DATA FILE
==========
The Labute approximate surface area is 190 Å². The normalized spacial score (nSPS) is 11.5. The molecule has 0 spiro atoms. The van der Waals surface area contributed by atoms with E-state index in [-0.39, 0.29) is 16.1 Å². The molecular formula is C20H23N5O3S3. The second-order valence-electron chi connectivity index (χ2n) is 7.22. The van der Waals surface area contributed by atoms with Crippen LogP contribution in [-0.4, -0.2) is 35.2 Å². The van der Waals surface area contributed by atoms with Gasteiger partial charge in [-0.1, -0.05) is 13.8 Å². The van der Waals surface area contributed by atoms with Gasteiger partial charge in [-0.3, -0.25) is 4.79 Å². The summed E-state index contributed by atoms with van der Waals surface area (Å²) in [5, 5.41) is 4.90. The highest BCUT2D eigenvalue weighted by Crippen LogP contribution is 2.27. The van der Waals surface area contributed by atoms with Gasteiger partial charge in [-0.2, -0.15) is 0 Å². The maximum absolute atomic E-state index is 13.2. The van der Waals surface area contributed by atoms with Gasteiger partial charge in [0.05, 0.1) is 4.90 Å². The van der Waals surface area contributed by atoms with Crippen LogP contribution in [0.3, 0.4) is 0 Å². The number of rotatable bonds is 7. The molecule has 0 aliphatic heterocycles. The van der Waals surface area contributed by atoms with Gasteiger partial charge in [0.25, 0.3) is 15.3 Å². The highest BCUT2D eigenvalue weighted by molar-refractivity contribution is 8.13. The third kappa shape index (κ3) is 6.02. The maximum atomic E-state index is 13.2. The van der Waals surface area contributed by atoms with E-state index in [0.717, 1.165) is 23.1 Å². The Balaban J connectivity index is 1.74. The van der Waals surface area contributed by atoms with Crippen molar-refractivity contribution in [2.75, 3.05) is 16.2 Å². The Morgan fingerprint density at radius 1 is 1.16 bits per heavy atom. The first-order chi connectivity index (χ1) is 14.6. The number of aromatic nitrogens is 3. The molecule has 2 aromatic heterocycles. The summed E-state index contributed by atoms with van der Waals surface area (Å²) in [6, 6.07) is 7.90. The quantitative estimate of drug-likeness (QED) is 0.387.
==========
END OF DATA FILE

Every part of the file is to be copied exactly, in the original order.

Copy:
The Labute approximate surface area is 190 Å². The normalized spacial score (nSPS) is 11.5. The molecule has 0 spiro atoms. The van der Waals surface area contributed by atoms with E-state index in [-0.39, 0.29) is 16.1 Å². The molecular formula is C20H23N5O3S3. The second-order valence-electron chi connectivity index (χ2n) is 7.22. The van der Waals surface area contributed by atoms with Crippen LogP contribution in [-0.4, -0.2) is 35.2 Å². The van der Waals surface area contributed by atoms with Gasteiger partial charge in [-0.1, -0.05) is 13.8 Å². The van der Waals surface area contributed by atoms with Gasteiger partial charge in [-0.3, -0.25) is 4.79 Å². The summed E-state index contributed by atoms with van der Waals surface area (Å²) in [5, 5.41) is 4.90. The highest BCUT2D eigenvalue weighted by Crippen LogP contribution is 2.27. The van der Waals surface area contributed by atoms with Gasteiger partial charge in [-0.2, -0.15) is 0 Å². The maximum absolute atomic E-state index is 13.2. The van der Waals surface area contributed by atoms with Gasteiger partial charge in [0.05, 0.1) is 4.90 Å². The van der Waals surface area contributed by atoms with Crippen LogP contribution in [0.3, 0.4) is 0 Å². The number of rotatable bonds is 7. The molecule has 0 aliphatic heterocycles. The van der Waals surface area contributed by atoms with Gasteiger partial charge in [0.25, 0.3) is 15.3 Å². The highest BCUT2D eigenvalue weighted by molar-refractivity contribution is 8.13. The third kappa shape index (κ3) is 6.02. The maximum atomic E-state index is 13.2. The van der Waals surface area contributed by atoms with E-state index in [0.717, 1.165) is 23.1 Å². The Balaban J connectivity index is 1.74. The van der Waals surface area contributed by atoms with Crippen molar-refractivity contribution in [2.75, 3.05) is 16.2 Å². The Morgan fingerprint density at radius 1 is 1.16 bits per heavy atom. The first-order chi connectivity index (χ1) is 14.6. The number of aromatic nitrogens is 3. The molecule has 2 aromatic heterocycles. The summed E-state index contributed by atoms with van der Waals surface area (Å²) in [6, 6.07) is 7.90. The quantitative estimate of drug-likeness (QED) is 0.387.